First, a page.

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When you go to the doctor for a routine checkup, your doctor checks your vital health signs by taking your blood pressure and checking your heart rate and respiratory rate. Unfortunately, we don't have such widely available diagnostic tools to check your financial health. But that doesn't mean you can't give yourself a financial health checkup.
In our prior post, What Is Financial Health?, we provided an overview of the six vital signs of financial health. Today, we're taking a deeper dive into the second vital sign: assets.
Assets are things you own that have value. This can include:
The amounts you owe (also known as liabilities) typically include a mortgage, car loans, student loans, credit cards and other debts. The difference between your assets and your liabilities is your net worth. If your total assets are greater than your total liabilities, you have a positive net worth. If your total liabilities are greater than your assets, you have a negative net worth.
For example, let's say you have the following assets and liabilities:
Calculating your net worth can help you get an idea of where you stand financially. But it's always useful to have a benchmark.
You can find that benchmark in the Federal Reserve's Survey of Consumer Finances, which collects information about American families' income and net worth. According to the 2019 survey, the median net worth for all families is $121,700. However, those averages vary greatly when you break them down by age.
For 2019, the median net worth by age was:
Returning to our example above, if you're 30 and your net worth is $80,000, you're doing better than average. However, if you're 65 and getting ready to retire, a net worth of $80,000 might be cause for concern. You may not have enough assets to last throughout your retirement years.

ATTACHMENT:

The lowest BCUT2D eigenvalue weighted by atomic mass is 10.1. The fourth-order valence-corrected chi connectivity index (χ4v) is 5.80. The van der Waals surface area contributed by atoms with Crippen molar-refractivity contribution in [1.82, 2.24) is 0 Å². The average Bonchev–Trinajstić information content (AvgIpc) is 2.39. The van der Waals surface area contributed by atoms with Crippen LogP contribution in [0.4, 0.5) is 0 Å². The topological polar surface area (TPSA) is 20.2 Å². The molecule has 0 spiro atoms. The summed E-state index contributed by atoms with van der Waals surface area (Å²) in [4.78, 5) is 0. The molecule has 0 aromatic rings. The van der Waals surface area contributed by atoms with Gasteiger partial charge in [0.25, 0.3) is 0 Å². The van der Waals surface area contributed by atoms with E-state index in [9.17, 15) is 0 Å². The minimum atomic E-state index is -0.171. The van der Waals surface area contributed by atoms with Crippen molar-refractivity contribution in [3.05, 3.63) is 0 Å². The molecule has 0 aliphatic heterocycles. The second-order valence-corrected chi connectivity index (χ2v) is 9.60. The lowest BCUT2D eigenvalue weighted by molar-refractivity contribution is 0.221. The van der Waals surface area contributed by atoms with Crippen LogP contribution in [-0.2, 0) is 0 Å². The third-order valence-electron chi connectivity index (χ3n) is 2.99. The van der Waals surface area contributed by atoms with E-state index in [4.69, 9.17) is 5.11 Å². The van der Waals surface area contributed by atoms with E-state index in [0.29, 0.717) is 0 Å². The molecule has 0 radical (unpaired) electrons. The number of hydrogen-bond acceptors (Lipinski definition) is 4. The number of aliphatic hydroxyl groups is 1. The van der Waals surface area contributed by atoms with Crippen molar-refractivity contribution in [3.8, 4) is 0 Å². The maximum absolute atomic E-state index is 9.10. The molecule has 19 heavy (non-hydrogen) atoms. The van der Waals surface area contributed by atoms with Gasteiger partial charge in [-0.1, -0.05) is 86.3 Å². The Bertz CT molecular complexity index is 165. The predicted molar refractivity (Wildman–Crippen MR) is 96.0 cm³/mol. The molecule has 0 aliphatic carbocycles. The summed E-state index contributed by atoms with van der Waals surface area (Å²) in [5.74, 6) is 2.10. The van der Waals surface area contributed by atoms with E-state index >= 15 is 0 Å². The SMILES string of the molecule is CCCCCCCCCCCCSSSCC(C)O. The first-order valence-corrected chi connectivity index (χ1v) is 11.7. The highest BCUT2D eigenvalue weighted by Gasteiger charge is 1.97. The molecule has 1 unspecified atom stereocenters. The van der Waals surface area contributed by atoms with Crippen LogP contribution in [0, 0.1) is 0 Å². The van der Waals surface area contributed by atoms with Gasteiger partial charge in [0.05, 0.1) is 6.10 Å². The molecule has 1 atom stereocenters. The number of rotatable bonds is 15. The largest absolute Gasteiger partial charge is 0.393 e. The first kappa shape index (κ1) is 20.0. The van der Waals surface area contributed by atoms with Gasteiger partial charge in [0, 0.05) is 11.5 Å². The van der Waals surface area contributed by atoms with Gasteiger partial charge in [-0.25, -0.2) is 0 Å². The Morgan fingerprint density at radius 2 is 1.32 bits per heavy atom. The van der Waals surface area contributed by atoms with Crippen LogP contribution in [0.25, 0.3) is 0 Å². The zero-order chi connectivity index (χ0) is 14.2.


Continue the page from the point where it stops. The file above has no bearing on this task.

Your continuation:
Whatever your age or net worth, the goal is to increase your net worth over time.
Another useful metric for evaluating your financial health is your debt-to-asset ratio. This ratio compares your total assets to your total liabilities and expresses it as a ratio.
Debt-to-Asset Ratio = Total Liabilities ÷ Total Assets
So in our example above, your debt-to-asset ratio would be 0.68, or 68%.
The higher your debt-to-asset ratio, the more you owe and the riskier it is for you to take on more debt. However, like net worth, the ideal figure for this ratio depends on your situation. If you're a young adult who just bought your first home, your debt-to-asset ratio might be high. But as the value of your home increases, you pay down your mortgage, save money, and accumulate other assets, your ratio will improve.
What happens if you calculate your net worth and your debt-to-asset ratio and don't like the result? Here are a few suggestions for growing your assets and/or net worth.
With more income or lower spending, you'll have more resources to dedicate to saving and building assets.
You might consider:
Whether you earn more, spend less, or both, you will have more cash available to grow your assets and net worth.